Writing Cathedral History

In a special guest blog, Nicholas Orme, emeritus professor of History at Exeter University and an emeritus lay canon of Truro Cathedral, writes about his new book, The History of England’s Cathedrals. The book is published by Impress Books, in paperback and hardback, and has over 90 maps and illustrations. On sale at £20, our supporters can get a 35% discount by visiting http://www.centralbooks.com and typing in the code FRIENDS.

Every so often, books appear about England’s cathedrals. Their authors follow a well-trodden path. Essentially they write about the buildings: when they date from, the interesting features they have, and what you can see when you go there. They always have beautiful photography. But there is something missing.

 

9781907605932

The book’s cover depicting John Constable’s 1823 version of Salisbury Cathedral.

The standard cathedral book is about beginnings and ends. It explains the cathedral came into being as a building and what it is like now. It does not usually tell you the story in between, or say much about people. What went on in the building in, say, the Middle Ages, or under Elizabeth I, or George III, or Queen Victoria? What would you see if you could go back, and whom would you see as well? Who would be leading the worship? Who would be coming in, and why would they do so? To pray, to listen to music, to look around, or even to steal? All these things have happened in the past.

From Roman Britain to the present day

A couple of years ago I set out to write a history that would cover those kinds of questions. It was only when I finished it that I realised it had never been done before. The reason is, perhaps, that you need to be rather stolid to try to tackle a topic that runs for 1700 years, from Roman Britain to the present day! But having done it, I am glad that I did. It revealed things about cathedrals that you never discover by studying them one by one, or by dealing only with their architecture. Let me show you what I mean by taking you back in time, very briefly, to show what cathedrals have been like at various stages of their history.

It is the early 1400s. We visit what we think of as ‘the church’ or ‘the minster’ or, in London, ‘Paul’s’. We cannot call it the cathedral, for the word does not exist. That is because as well as cathedrals there are great monasteries, which look much the same. All that marks a cathedral is a bishop’s throne and some bishops’ tombs. We enter the church through the nave. In front of us is a great stone screen – the pulpitum – shutting off the choir from view. We can listen to the services inside it but not take part in them.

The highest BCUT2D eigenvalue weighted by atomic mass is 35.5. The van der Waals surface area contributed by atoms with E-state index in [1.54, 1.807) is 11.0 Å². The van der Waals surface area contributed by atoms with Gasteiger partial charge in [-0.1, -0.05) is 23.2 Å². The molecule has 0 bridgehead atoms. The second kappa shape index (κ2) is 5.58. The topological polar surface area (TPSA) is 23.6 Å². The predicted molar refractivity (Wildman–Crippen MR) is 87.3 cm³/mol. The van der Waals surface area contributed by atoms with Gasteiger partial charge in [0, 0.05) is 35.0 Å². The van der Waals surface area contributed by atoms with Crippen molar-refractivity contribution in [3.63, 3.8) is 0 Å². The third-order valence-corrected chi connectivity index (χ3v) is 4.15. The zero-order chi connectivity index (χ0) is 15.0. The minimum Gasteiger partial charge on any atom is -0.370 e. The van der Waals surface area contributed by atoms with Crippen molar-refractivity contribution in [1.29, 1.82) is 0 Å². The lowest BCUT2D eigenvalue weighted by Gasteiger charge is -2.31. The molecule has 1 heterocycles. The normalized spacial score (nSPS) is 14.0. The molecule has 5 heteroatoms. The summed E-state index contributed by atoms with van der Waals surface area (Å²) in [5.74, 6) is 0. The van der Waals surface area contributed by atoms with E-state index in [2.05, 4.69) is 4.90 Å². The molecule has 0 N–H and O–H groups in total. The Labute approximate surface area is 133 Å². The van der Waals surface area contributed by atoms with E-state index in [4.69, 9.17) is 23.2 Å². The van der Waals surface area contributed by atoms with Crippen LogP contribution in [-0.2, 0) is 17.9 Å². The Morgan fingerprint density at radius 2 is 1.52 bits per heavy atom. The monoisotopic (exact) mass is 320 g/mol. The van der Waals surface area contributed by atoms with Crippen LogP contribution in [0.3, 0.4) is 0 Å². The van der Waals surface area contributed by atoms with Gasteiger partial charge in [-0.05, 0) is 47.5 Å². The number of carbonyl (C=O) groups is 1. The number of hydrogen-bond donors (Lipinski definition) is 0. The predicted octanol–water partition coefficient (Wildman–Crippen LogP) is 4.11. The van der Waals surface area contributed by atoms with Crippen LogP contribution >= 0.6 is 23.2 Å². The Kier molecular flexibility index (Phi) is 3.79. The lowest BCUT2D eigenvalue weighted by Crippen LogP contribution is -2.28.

There are side altars, all screened off, where Masses are said, and images that we can venerate. There are probably two dozen statues of Christ, Mary, and various saints. We can kneel before them, we can walk around, but there is hardly any seating. We experience religion in a spiritual rather than an intellectual way. The services are in Latin. If we say prayers ourselves, they are in Latin too: the Paternoster, the Ave Maria, and the Creed.

JP Norwich 1925 - Copy

The Ethelred Gate. Norwich Cathedral.

Now let us move on 150 years to the 1560s. The Reformation has happened. But the building is still here – amazingly so. All the monasteries have disappeared. Cathedrals might have gone the same way, but Henry VIII liked them. He protected them and their lands, and he added five more to their number. People now think of them as special places. The word ‘cathedral’ comes into use for this reason. Inside, there is still a pulpitum and a choir, but all the images have gone. Some have been removed; others have been smashed and left to warn us against superstition. We can no longer do any private devotions because there is nothing to venerate. There are only morning and evening services in the choir, with sermons on Sundays, all now in English. The building is emptier. It has lost the images, side altars, and chapels. The vacant spaces are being filled with tombs of the nobility and gentry. This shows us that the Church is now under the control of the crown and the powerful laity.

Greece and Rome

Another 150 years or so now pass, and we are in the eighteenth century. This is an age that takes its standards from Greece and Rome: in architecture, art, and literature. The medieval Gothic building seems an anachronism. We would prefer it if our cathedral was like St Paul’s, but there is no money to replace it, so we have made the best of a bad job.

The choir, where services happen, has been made as classical as possible. There are square horse-box stalls to sit in. The holy table is neatly railed in. There is modern painted glass in the windows and sometimes painted curtains on the east wall. An elegant organ case sits on the pulpitum. If you come for a Sunday service, you walk through a cold empty nave. When you reach the choir, you are in the company of well-dressed middle-class people from the cathedral city. Make sure that you bring a shilling, or you will not get a seat. The stalls are locked, and you must tip the verger to open one.